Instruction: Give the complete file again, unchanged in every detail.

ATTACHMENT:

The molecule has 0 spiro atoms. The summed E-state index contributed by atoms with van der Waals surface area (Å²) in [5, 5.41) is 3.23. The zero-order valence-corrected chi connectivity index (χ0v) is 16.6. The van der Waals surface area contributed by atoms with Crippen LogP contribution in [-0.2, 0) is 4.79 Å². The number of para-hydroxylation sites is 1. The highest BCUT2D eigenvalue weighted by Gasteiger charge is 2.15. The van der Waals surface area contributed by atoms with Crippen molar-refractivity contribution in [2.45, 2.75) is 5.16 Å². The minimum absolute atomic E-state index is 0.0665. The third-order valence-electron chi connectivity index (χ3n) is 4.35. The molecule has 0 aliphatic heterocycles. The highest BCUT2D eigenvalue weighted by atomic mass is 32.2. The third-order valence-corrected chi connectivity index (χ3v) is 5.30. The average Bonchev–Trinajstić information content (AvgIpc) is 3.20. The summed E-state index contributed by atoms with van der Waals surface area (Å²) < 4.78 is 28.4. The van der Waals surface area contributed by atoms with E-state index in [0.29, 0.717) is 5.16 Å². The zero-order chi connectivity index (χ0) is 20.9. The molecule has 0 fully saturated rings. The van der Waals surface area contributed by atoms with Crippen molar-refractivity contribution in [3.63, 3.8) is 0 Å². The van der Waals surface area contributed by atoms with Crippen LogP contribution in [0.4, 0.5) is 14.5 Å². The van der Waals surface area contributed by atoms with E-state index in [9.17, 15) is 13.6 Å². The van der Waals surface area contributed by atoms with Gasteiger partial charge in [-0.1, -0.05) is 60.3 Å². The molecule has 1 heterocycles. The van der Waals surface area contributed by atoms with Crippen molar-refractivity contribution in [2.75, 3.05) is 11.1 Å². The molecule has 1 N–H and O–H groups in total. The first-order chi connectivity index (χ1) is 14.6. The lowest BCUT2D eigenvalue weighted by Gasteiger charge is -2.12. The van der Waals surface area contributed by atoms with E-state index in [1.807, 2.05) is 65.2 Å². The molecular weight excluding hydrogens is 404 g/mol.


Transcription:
The molecule has 0 spiro atoms. The summed E-state index contributed by atoms with van der Waals surface area (Å²) in [5, 5.41) is 3.23. The zero-order valence-corrected chi connectivity index (χ0v) is 16.6. The van der Waals surface area contributed by atoms with Crippen LogP contribution in [-0.2, 0) is 4.79 Å². The number of para-hydroxylation sites is 1. The highest BCUT2D eigenvalue weighted by Gasteiger charge is 2.15. The van der Waals surface area contributed by atoms with Crippen molar-refractivity contribution in [2.45, 2.75) is 5.16 Å². The minimum absolute atomic E-state index is 0.0665. The third-order valence-electron chi connectivity index (χ3n) is 4.35. The molecule has 0 aliphatic heterocycles. The highest BCUT2D eigenvalue weighted by atomic mass is 32.2. The third-order valence-corrected chi connectivity index (χ3v) is 5.30. The average Bonchev–Trinajstić information content (AvgIpc) is 3.20. The summed E-state index contributed by atoms with van der Waals surface area (Å²) < 4.78 is 28.4. The van der Waals surface area contributed by atoms with E-state index in [0.29, 0.717) is 5.16 Å². The zero-order chi connectivity index (χ0) is 20.9. The molecule has 0 fully saturated rings. The van der Waals surface area contributed by atoms with Crippen molar-refractivity contribution in [3.63, 3.8) is 0 Å². The van der Waals surface area contributed by atoms with Crippen LogP contribution in [0.4, 0.5) is 14.5 Å². The van der Waals surface area contributed by atoms with E-state index in [9.17, 15) is 13.6 Å². The van der Waals surface area contributed by atoms with Gasteiger partial charge in [-0.1, -0.05) is 60.3 Å². The molecule has 1 heterocycles. The van der Waals surface area contributed by atoms with Crippen molar-refractivity contribution in [2.75, 3.05) is 11.1 Å². The molecule has 1 N–H and O–H groups in total. The first-order chi connectivity index (χ1) is 14.6. The lowest BCUT2D eigenvalue weighted by Gasteiger charge is -2.12. The van der Waals surface area contributed by atoms with E-state index in [1.807, 2.05) is 65.2 Å². The molecular weight excluding hydrogens is 404 g/mol.